Life GoalsStart with the big picture. Each plan will be unique, since each of us is unique, but the following questions may be helpful.
- Who are the most important people in your life?
- What in life is most important to you?
- Who else are you, or might you be, responsible for, and what are their needs?
- What organizations and causes do you want to support?
- What are your career aspirations, and what do you need to get there?
- What age do you hope to retire, and do you see retirement as a partial or full retirement from paid work?
- What makes you happy?
- What special needs to do you have?
After you have your life goals established, the next step is to make a reasonable series of financial estimates of what you will need to achieve your goal. For example, if you want to fully retire at a certain age, make reasonable estimates of how much you anticipate needing. Keep in mind that OAS and CPP will get you part way there. Then use a calculator such as this one from Financial Post to estimate how much you need to contribute each year to meet your goal.
Other goals will be easier to estimate. For example, perhaps you want enough for a down payment on a house of a certain price in five years time, or want to build up an emergency fund to cover 9 months of expenses.
Some may be more complex - for example you want to be able to quit your job and start up a business. You need a reasonable business plan not just for startup funds, and income replacement, but also to anticipate possible business losses in early years and a contingency fund.
Not Just One PlanI think that having multiple parallel plans works best for many of us. For example, have one retirement plan, another that is a plan for education savings, a plan to work toward a major housing goal, a plan for helping causes important to you, etc. Clearly the different plans must make sense when taken together with your resources, but it is often simpler to establish the way forward when we view it as a series of parallel paths. Also, I think it is more encouraging to see that progress has been made in meeting some goals, even when we have fallen short on others.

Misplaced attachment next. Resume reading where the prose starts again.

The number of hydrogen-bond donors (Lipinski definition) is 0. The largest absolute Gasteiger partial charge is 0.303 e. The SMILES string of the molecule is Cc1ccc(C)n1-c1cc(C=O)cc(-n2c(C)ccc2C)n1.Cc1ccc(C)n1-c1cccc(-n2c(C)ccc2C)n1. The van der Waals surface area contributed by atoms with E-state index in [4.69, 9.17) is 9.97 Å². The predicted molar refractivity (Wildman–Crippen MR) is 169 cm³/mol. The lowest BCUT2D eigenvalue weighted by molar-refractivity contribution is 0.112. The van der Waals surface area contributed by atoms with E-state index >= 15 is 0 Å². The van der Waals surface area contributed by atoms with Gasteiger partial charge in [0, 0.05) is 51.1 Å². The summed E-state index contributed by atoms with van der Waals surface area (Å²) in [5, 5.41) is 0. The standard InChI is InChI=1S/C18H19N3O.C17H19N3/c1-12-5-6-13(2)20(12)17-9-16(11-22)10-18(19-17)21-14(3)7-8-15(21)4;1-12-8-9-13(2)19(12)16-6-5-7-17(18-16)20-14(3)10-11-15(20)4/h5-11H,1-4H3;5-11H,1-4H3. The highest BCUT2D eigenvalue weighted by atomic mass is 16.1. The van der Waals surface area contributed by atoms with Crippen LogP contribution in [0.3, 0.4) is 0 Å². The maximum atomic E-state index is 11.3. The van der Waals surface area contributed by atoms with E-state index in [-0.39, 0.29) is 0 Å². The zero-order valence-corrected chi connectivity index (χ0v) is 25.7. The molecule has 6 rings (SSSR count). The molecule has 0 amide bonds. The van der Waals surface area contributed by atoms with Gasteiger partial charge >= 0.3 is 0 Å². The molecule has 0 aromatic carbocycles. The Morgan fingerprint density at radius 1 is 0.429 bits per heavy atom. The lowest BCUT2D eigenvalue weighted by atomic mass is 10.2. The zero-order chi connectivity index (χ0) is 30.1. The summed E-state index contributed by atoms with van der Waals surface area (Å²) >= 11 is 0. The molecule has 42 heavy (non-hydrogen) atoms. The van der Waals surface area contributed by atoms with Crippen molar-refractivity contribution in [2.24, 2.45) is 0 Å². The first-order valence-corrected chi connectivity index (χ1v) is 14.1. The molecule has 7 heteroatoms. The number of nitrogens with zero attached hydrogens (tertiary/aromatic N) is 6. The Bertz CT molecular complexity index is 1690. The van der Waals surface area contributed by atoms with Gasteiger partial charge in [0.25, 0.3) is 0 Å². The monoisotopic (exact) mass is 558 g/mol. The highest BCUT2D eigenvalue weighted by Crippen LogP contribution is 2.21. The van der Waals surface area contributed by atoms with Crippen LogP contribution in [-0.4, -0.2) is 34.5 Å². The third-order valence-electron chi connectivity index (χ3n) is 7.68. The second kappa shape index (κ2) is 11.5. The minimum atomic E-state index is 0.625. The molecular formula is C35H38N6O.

Some argue that multiple plans add complexity, but I think the opposite is true. It is simpler to look at our financial goals and progress as a series of parts, and then view the big picture as the sum of those parts.
Rebalance Your Life PlanJust as we are advised to rebalance investments annually, you should revisit the life goal aspects of your plan periodically. Evaluate whether your goals or circumstances have changed, and make changes to your plan. One advantage of your plan being in writing, even if as simple as a bullet list of items, is that it makes it easy to see whether you are on track, and where changes are needed. I have never done this personally, but I know of people who set a date, like New Year's, for a formal reconsideration each year, and I think that makes a lot of sense.
Know When To Hold and When To FoldWhile plans are important, they can and should be changed. As the Kenny Rogers The Gambler lyrics suggested
"You've got to know when to hold 'em
Know when to fold 'em"I think that some of us don't know when to hold them, when to stay firm to goals, even when things seem difficult. But some of us are also too resistant to change goals, even when, deep down, we know we should.